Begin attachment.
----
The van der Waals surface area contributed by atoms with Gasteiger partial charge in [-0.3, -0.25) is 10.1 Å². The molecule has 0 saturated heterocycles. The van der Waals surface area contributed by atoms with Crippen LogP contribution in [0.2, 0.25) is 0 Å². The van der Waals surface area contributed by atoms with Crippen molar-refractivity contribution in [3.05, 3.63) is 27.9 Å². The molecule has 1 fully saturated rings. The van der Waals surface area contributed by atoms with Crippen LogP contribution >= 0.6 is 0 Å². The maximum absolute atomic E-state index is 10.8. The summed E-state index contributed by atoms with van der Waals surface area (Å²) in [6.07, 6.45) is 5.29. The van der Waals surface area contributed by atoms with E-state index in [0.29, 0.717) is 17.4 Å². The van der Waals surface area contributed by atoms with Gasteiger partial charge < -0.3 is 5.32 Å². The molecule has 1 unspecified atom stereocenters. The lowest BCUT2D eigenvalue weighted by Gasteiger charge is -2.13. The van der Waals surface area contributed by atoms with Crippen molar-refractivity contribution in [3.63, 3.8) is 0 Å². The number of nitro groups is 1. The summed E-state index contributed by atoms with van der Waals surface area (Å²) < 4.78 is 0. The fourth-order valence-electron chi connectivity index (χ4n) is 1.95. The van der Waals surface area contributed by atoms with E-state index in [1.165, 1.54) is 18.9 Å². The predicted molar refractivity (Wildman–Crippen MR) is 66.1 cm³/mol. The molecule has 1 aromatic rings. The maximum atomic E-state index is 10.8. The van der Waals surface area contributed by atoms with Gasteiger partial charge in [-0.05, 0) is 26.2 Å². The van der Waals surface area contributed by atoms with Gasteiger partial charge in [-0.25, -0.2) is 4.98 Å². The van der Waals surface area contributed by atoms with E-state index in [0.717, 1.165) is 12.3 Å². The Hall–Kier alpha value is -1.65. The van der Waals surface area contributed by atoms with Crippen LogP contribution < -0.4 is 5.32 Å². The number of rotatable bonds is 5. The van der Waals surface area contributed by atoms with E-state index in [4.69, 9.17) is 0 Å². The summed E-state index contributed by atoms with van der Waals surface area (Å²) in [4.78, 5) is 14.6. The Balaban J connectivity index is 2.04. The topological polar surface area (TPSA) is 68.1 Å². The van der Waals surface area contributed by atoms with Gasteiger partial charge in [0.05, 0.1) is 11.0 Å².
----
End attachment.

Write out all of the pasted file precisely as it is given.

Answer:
The van der Waals surface area contributed by atoms with Gasteiger partial charge in [-0.3, -0.25) is 10.1 Å². The molecule has 0 saturated heterocycles. The van der Waals surface area contributed by atoms with Crippen LogP contribution in [0.2, 0.25) is 0 Å². The van der Waals surface area contributed by atoms with Crippen molar-refractivity contribution in [3.05, 3.63) is 27.9 Å². The molecule has 1 fully saturated rings. The van der Waals surface area contributed by atoms with Crippen LogP contribution >= 0.6 is 0 Å². The maximum absolute atomic E-state index is 10.8. The summed E-state index contributed by atoms with van der Waals surface area (Å²) in [6.07, 6.45) is 5.29. The van der Waals surface area contributed by atoms with E-state index in [0.29, 0.717) is 17.4 Å². The van der Waals surface area contributed by atoms with Gasteiger partial charge < -0.3 is 5.32 Å². The molecule has 1 unspecified atom stereocenters. The lowest BCUT2D eigenvalue weighted by Gasteiger charge is -2.13. The van der Waals surface area contributed by atoms with Crippen molar-refractivity contribution in [3.63, 3.8) is 0 Å². The number of nitro groups is 1. The summed E-state index contributed by atoms with van der Waals surface area (Å²) < 4.78 is 0. The fourth-order valence-electron chi connectivity index (χ4n) is 1.95. The van der Waals surface area contributed by atoms with E-state index in [1.165, 1.54) is 18.9 Å². The predicted molar refractivity (Wildman–Crippen MR) is 66.1 cm³/mol. The molecule has 1 aromatic rings. The maximum atomic E-state index is 10.8. The van der Waals surface area contributed by atoms with Gasteiger partial charge in [-0.05, 0) is 26.2 Å². The van der Waals surface area contributed by atoms with Gasteiger partial charge in [-0.25, -0.2) is 4.98 Å². The van der Waals surface area contributed by atoms with E-state index in [0.717, 1.165) is 12.3 Å². The Hall–Kier alpha value is -1.65. The van der Waals surface area contributed by atoms with Crippen LogP contribution < -0.4 is 5.32 Å². The number of rotatable bonds is 5. The van der Waals surface area contributed by atoms with E-state index in [4.69, 9.17) is 0 Å². The summed E-state index contributed by atoms with van der Waals surface area (Å²) in [4.78, 5) is 14.6. The Balaban J connectivity index is 2.04. The topological polar surface area (TPSA) is 68.1 Å². The van der Waals surface area contributed by atoms with Gasteiger partial charge in [0.05, 0.1) is 11.0 Å².